Puccini: La bohème

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2.0 out of 5 star rating 2.0

LABELS: Arthaus
WORKS: La bohème
PERFORMER: Cheryl Barker, David Hobson, Roger Lemke, Christine Douglas, Gary Rowley, David Lemke; Opera Australia Chorus & Orchestra/Julian Smith; dir. Baz Luhrmann (Sydney Opera House, 1993)
Baz Luhrmann’s production, now wowing audiences on Broadway, was originally staged by Australian Opera in 1990. With much the same cast it was revived in 1993 and recorded on video. Like many recent versions it moves the period forward from the 1830s to something much nearer the present day – in this case 1957. Since there were no customs tolls in Paris then, the third act is removed to the Franco-Belgian border, which weakens the concept of Paris as a thematic constant in the piece. But with a few minor cavils, updating Bohème does no harm – the story is as near-universal as they get.


There has obviously been a desire to have a young, good-looking cast interpret the central roles, for perfectly understandable reasons. But if it means compromising vocal quality, more harm than good is done. Opera is a visual art, but above all it’s a vocal art, and some of these voices and interpretations are pretty ordinary, however film-star the looks. Cheryl Barker remains in the lead as Mimì, even though one feels she’s more of a natural Musetta.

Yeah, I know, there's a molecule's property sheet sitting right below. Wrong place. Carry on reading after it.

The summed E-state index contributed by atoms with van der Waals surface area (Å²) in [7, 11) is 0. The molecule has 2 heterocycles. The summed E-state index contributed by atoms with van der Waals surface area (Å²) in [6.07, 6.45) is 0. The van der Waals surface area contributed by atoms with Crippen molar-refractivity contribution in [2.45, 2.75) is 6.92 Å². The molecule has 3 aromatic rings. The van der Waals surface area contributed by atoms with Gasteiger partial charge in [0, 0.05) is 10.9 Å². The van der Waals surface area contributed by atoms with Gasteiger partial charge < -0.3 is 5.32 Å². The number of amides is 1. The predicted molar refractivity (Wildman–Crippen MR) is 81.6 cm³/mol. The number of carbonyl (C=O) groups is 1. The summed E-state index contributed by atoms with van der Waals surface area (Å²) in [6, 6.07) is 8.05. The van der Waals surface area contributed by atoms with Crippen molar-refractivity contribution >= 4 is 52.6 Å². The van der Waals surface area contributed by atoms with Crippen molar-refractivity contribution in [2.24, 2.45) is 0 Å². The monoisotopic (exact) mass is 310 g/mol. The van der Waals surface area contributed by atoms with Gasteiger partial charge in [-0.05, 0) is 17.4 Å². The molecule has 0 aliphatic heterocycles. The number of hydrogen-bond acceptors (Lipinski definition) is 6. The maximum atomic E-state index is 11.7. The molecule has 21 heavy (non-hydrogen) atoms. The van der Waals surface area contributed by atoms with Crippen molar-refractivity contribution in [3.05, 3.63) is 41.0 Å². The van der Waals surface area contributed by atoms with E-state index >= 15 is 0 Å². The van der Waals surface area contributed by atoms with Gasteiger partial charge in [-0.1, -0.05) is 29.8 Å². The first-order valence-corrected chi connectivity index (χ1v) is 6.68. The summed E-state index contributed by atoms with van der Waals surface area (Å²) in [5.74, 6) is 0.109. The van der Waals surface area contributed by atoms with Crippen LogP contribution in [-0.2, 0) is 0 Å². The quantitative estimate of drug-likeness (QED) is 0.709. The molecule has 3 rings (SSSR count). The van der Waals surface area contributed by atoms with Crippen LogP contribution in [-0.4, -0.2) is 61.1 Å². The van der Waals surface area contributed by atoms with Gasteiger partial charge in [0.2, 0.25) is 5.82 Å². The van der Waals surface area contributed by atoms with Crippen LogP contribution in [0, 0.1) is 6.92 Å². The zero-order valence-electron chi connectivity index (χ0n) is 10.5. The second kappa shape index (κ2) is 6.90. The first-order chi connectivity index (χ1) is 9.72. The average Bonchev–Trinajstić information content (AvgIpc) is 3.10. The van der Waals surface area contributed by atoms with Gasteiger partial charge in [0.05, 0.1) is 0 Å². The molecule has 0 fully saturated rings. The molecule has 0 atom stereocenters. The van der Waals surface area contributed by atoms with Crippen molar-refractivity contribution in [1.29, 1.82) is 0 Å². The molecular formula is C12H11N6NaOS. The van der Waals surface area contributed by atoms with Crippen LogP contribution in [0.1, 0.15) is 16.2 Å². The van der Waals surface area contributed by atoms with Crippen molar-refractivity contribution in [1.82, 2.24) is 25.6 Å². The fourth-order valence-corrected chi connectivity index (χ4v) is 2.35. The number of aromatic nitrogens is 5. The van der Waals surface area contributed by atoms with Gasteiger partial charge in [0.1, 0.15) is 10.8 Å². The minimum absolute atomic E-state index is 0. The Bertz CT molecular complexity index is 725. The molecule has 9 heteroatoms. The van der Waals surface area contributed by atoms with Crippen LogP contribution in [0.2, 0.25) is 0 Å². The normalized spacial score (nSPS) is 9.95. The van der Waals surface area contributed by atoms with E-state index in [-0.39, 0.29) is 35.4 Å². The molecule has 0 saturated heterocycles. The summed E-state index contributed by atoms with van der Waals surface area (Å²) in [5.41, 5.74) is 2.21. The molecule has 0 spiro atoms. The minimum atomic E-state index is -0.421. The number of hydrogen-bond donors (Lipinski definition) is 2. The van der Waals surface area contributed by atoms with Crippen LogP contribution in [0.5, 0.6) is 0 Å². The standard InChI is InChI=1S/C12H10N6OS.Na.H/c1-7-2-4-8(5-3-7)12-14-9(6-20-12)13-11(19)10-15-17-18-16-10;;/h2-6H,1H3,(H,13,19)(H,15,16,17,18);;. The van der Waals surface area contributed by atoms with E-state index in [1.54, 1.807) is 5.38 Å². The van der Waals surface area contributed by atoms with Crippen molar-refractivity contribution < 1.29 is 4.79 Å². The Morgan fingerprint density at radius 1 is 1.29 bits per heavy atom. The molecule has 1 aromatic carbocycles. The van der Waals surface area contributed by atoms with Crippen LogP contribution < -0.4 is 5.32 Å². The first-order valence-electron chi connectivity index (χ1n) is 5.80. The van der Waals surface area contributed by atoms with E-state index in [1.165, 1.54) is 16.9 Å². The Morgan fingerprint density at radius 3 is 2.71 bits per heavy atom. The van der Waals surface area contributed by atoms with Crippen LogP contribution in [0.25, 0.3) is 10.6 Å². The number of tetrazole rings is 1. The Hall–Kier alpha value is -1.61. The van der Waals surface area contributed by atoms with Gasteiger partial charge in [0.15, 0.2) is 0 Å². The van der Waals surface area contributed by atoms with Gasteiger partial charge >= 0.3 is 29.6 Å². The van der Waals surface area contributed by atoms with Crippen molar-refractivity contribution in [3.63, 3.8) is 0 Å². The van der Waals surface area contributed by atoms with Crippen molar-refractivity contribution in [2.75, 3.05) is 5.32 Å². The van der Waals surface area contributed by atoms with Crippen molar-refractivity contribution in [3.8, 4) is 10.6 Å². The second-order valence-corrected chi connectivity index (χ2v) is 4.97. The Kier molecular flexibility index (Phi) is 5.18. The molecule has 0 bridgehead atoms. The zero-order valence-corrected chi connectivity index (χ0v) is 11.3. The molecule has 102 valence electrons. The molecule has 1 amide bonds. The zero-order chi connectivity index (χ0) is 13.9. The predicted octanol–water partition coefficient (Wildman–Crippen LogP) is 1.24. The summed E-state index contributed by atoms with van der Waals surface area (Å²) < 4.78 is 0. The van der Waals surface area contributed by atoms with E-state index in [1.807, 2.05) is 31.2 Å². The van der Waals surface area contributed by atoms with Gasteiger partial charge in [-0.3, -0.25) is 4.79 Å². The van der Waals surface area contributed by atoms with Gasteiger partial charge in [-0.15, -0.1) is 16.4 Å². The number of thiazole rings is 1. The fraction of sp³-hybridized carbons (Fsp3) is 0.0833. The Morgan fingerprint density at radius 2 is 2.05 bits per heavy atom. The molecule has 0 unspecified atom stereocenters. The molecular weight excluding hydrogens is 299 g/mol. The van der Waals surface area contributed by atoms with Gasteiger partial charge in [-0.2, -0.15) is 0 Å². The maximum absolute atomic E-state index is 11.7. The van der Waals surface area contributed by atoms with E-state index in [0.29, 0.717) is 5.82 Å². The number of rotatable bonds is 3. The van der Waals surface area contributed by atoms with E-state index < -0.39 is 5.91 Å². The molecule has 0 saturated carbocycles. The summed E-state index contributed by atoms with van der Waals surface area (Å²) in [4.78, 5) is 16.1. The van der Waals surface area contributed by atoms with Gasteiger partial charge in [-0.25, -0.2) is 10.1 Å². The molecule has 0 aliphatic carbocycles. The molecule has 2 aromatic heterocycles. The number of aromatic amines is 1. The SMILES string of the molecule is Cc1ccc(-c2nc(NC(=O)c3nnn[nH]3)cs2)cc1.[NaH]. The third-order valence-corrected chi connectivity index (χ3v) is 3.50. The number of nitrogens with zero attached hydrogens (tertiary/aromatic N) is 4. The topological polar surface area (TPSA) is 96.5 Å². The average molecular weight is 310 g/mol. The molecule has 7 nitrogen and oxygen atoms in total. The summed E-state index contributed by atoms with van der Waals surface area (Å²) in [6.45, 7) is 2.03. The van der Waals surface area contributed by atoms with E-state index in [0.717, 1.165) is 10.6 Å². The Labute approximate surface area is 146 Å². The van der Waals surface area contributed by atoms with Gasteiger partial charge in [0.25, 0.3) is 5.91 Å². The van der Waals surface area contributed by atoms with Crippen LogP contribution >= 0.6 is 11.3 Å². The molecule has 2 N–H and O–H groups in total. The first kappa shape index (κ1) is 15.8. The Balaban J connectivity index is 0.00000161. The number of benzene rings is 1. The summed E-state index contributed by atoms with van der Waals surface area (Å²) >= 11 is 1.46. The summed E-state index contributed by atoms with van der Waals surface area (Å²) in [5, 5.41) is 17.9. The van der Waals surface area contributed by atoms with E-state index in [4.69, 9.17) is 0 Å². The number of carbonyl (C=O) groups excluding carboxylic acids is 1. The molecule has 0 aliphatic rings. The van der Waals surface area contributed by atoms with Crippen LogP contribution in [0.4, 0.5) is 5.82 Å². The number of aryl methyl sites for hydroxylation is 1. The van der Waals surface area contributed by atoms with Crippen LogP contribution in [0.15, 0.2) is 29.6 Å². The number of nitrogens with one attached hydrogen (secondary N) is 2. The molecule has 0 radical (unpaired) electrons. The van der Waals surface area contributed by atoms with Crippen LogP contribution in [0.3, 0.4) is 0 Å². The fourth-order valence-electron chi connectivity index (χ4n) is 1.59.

Surprising, too, that the acting is not more detailed or interactive – many more traditional versions offer greater impact. So notwithstanding efficient conducting from Julian Smith, it’s not very involving, despite the street cred. The picture quality is only so-so, and there are no extras on the disc. The booklet supplies biographies of Luhrmann and Barker, but not of the other performers taking part. George Hall